Assignment #9: Women’s Representation in TV


To start, I absolutely love Orange is the New Black. I’ve watched both seasons more than once, and I think the show itself is incredible. Before I speak about the roles that these women portray, I just wanted to point out that the characters are not average supermodels. While shows like Sex and the City and Friends focus on skinny, fashionable women such as Sarah Jessica Parker and Jennifer Anistion, Orange is the New Black is more realistic. There are big women, old women, black women, and Hispanic women. There are lesbians, transgenders, and cellulite; something that was unheard of at one point is now more acceptable than ever.


Now to answer how the women in these shows are portrayed have changed the playing field in television. For starters, these shows have taken the pressure off for women who think they have to be in the shadows of men. We live in a patriarchal society, but programs like  and Orange is the New Black show independent women who are in control. Of course every story line has to be interesting to have an audience, and these shows include male figures that are vital to these women, but at least men are not the main focus. The show Girls is not just about Lena Dunham’s character having to decide who she wants to be with, there’s more important things she deals with, such as life. Life in New York, and how difficult it can be. Or the other character who was fired from her job and was basically going through a mid-life crisis. I think both shows try to steer away from the typical ‘finding the right guy’ and go towards ‘surviving in life as a woman’.


Assignment #5: Iris by Jessica Gonzalez


Last week, we watched the documentary ‘Iris’ by Albert Maysles. And it was very entertaining, despite the common idea that all documentaries are usually boring. After reading the review that the New York Times wrote about Iris, I agreed with them for the most part.They summarized her early life in two sentences; writing that she married her husband Carl, “with whom she ran a textile company and engaged in extreme globetrotting.” They failed to mention that she helped recreate designs in the White House for different presidents. A textile company is hardly the word for what she did with her husband. She was an interior designer, and a business woman. I think mentioning that she and Carl worked with Jackie O (and had trouble with her) is definitely significant and should have been mentioned in the article. And she was different from the beginning. I remember her mentioning in the documentary that she would badger a poor salesman to let her buy a pair of jeans, because women were looked down upon for wearing pants back then. And finally she convinced him to sell her a pair. Now in my opinion, this is the ‘Ideal New Yorker.’ Someone who doesn’t take no for an answer. Iris also wasn’t afraid to show off her sense of fashion and doesn’t hold her tongue. In an interview, she stated that she doesn’t have any style icons: “Years ago I was influenced by my mother who was extremely chic and by Pauline de Rothschild and Millicent Rogers. Nobody is original anymore. Nobody has any original style.” And when I read that I was shocked, because she is considered a fashion icon, and she can still make controversial comments against the fashion industry like that and get away with it; simply for the fact that she’s right.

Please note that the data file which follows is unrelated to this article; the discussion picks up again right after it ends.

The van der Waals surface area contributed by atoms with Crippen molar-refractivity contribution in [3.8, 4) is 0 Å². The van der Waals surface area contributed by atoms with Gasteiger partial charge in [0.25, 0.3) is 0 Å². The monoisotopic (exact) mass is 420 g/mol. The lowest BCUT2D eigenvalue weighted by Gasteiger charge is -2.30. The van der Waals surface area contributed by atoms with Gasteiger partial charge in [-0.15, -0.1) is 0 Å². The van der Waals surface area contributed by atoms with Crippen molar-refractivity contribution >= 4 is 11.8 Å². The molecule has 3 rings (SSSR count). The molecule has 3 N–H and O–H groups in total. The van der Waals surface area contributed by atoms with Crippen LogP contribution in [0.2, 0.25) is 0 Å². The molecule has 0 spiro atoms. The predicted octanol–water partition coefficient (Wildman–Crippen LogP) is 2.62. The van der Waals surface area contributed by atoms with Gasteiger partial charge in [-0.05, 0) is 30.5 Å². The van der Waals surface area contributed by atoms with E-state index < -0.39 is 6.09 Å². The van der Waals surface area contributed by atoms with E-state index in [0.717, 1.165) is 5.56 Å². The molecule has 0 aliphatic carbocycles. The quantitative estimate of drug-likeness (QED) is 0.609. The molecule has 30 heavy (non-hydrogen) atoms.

Her obsession with collecting countless accessories and clothes is not the ideal past time for a rich matron. Instead she created a life where she can be happy and influence the fashion industry at the same time. For me personally, I think she worked hard with her husband as both an interior designer and a business woman who deserves the lifestyle she has now. She is the example of the American Dream. She worked hard for her money; as did her husband, and she got to travel with luxury. And look what she sacrificed in order to do that! She chose not to have kids, because she already knew that she would not be able to fulfill a child’s needs with the busy life she had. And her husband was completely devoted to her; we saw him wearing crazy designs on his pants and a bejeweled red hat that he wore proudly as well. What stood out about their marriage is how much they cared for each other, and how important they are to each other. Iris didn’t even want to mention to Carl that she had previously broken her hip; the love they have for each other is extremely rare now.

All in all, I believe this documentary was amazing, and the majority of reviews were positive and agreeable. Iris is definitely one of a kind.

Assignment #4: Hester Street by Jessica Gonzalez

Assimilation is the process of adapting or adjusting to the culture of a group or nation,or the state of being so adapted.


With that being said, New York City’s lower east side should have been considered its own country, with the amount of different people that had arrived from all around the world. And each new person that did arrive to this foreign place, had to adjust to a completely different life. In the film Hester Street, Gitl and her six year old son arrive from Europe to reunite with her husband, Yekl. Who now calls himself Jake. I think this is the first example of adapting to a new country, in which you change your name, and I believe that once you step foot in a new country, everything changes.